"It's very difficult for the majority of dealers to hit current stair-step targets, with the money in the system, and be profitable," Smith said.
At the same time, some dealers say more customers are taking a pass on what the retailers say are dated products in Nissan showrooms.
With customer traffic declining, the fran-chise has taken a hit, said David Basha, owner of Carriage Nissan in Gainesville, Ga.
"You don't have as many customers. It's like somebody shut the faucet off," Basha said.
Nissan Division's U.S. sales slumped 8.7 percent to 1.22 million vehicles last year, in an overall market down just 1.2 percent. The company says the decline was partly a result of its strategic decision to cut back on its sales to rental fleet customers.
But according to Smith, 40 percent of Nissan's dealers are now losing money or just breaking even. And many are shifting their attention away from Nissan's new cars and instead focusing on marketing higher-margin certified pre-owned and used-car sales, he said.
Declining dealer commitment to new cars is a potential time bomb for the brand. If franchised retailers skirt the sales program, they aren't ordering as many new cars from the manufacturer — which means Nissan's factories will have reduced production volumes, fewer vehicles will flow into Nissan service bays over time and the pool of available used cars will be smaller in the years ahead.
Basha said he has ordered only a "handful" of cars from the factory in the past eight months.
"I'm going to go from stocking more than 400 new cars last January to stocking about 100," the dealer said. "So, Nissan's going to feel the pinch."
But abandoning new-car sales is not good for dealer balance sheets, Basha acknowledged.
"We derive our new-customer base from selling new cars, not used," he said. "We don't have the repeat customer coming in for warranty work."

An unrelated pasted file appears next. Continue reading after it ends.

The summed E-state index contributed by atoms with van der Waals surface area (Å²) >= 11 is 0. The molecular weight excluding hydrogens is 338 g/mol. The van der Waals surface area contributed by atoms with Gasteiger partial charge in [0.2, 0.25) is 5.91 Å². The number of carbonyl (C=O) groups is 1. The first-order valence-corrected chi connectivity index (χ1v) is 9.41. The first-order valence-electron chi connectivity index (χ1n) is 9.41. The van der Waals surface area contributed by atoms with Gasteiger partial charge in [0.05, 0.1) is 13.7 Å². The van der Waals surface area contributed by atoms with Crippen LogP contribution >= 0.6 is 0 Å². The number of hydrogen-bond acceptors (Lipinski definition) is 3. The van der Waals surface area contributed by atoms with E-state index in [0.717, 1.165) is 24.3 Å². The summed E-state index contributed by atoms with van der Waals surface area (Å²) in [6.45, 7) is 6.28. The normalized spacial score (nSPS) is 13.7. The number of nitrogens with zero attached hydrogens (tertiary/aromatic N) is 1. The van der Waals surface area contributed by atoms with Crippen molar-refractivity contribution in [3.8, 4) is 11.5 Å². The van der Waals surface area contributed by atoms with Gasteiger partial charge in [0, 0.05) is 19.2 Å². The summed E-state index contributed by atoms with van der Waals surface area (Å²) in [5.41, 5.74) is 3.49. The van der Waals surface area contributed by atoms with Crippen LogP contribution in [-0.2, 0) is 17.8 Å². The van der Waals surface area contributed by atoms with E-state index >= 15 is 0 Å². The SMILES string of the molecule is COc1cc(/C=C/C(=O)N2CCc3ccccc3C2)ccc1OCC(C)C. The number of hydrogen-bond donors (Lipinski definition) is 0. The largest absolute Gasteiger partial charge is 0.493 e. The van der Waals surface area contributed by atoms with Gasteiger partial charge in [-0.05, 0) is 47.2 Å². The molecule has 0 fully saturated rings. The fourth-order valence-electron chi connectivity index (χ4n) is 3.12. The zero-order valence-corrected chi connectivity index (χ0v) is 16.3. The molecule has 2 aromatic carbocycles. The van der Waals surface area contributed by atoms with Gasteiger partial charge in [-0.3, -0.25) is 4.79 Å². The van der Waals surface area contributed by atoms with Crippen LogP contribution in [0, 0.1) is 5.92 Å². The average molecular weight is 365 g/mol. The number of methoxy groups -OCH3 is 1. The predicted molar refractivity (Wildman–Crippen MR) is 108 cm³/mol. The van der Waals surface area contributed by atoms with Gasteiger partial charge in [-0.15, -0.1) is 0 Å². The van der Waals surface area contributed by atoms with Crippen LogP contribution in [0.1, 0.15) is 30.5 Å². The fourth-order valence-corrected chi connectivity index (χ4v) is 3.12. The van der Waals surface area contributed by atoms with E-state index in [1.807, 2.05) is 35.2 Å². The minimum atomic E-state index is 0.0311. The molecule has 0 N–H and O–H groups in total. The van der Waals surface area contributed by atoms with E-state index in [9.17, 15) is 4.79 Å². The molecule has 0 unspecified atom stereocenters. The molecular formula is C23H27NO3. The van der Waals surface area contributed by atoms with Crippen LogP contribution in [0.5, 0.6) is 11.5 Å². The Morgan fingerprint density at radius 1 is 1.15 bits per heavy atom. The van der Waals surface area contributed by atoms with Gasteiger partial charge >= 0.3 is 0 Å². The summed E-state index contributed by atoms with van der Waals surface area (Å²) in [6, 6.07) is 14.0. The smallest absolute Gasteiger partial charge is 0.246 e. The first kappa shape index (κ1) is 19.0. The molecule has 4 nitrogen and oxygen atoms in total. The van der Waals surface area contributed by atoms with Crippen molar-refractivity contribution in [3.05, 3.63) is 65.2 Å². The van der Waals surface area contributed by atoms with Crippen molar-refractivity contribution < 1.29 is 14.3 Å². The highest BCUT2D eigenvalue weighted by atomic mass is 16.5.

Nissan North America executives were unavailable to discuss the situation. In response to questions from Automotive News, company spokesman Chris Keeffe said, "Our new vehicles will attract more new customers. Nissan is launching 10 new vehicles over 20 months to refresh the Nissan portfolio by 70 percent. We expect increased dealer foot traffic with new models such as the all-new 2020 Versa, refreshed 2020 Titan, and most recently, the all-new 2020 Sentra, which is arriving at dealer lots now."
Meanwhile, Nissan's U.S. market share has dropped 1.2 percentage points to 7.2 percent over the past two years and is the lowest share for the brand since 2012, according to the Automotive News Data Center.
It wasn't supposed to turn out like this.
Nissan's decision to tone down its aggressive sales incentive program came after years of dealer complaining, and after retailers finally found a sympathetic ear in the company's current management team. Critics argued that pushing retail sales with incentives triggered price wars among retailers in a market. And in the spirit of turning away from that divisive practice, the manufacturer offered dealer cash and other incentives that were not tied to meeting monthly and quarterly sales goals.
But Nissan has also cut back on performance-based payouts. As a result, the bonuses dealers can earn for hitting monthly sales goals have been reduced from as much as $1,900 per vehicle in 2017 to about $600 per vehicle today, according to Smith.
The effect is clear.